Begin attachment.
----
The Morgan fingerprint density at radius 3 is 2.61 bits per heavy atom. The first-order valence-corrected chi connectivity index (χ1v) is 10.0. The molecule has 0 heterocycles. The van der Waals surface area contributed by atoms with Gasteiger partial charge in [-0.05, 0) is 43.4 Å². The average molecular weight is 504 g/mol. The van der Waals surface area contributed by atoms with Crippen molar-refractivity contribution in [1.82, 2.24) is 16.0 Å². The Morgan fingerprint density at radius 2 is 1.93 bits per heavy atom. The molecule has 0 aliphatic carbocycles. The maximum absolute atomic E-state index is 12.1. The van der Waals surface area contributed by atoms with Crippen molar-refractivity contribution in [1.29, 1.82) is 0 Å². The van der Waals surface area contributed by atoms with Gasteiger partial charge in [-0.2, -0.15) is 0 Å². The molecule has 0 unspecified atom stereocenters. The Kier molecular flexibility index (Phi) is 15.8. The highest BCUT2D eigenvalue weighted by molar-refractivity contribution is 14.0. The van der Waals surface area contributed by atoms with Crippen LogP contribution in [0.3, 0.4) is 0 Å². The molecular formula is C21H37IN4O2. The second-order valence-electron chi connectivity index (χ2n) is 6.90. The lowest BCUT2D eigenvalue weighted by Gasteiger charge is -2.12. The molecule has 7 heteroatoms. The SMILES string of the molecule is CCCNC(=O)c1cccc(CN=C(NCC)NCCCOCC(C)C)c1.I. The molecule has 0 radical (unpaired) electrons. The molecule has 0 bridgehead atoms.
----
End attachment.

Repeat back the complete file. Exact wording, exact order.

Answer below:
The Morgan fingerprint density at radius 3 is 2.61 bits per heavy atom. The first-order valence-corrected chi connectivity index (χ1v) is 10.0. The molecule has 0 heterocycles. The van der Waals surface area contributed by atoms with Gasteiger partial charge in [-0.05, 0) is 43.4 Å². The average molecular weight is 504 g/mol. The van der Waals surface area contributed by atoms with Crippen molar-refractivity contribution in [1.82, 2.24) is 16.0 Å². The Morgan fingerprint density at radius 2 is 1.93 bits per heavy atom. The molecule has 0 aliphatic carbocycles. The maximum absolute atomic E-state index is 12.1. The van der Waals surface area contributed by atoms with Crippen molar-refractivity contribution in [1.29, 1.82) is 0 Å². The van der Waals surface area contributed by atoms with Gasteiger partial charge in [-0.2, -0.15) is 0 Å². The molecule has 0 unspecified atom stereocenters. The Kier molecular flexibility index (Phi) is 15.8. The highest BCUT2D eigenvalue weighted by molar-refractivity contribution is 14.0. The van der Waals surface area contributed by atoms with Crippen LogP contribution in [0.3, 0.4) is 0 Å². The molecular formula is C21H37IN4O2. The second-order valence-electron chi connectivity index (χ2n) is 6.90. The lowest BCUT2D eigenvalue weighted by Gasteiger charge is -2.12. The molecule has 7 heteroatoms. The SMILES string of the molecule is CCCNC(=O)c1cccc(CN=C(NCC)NCCCOCC(C)C)c1.I. The molecule has 0 radical (unpaired) electrons. The molecule has 0 bridgehead atoms.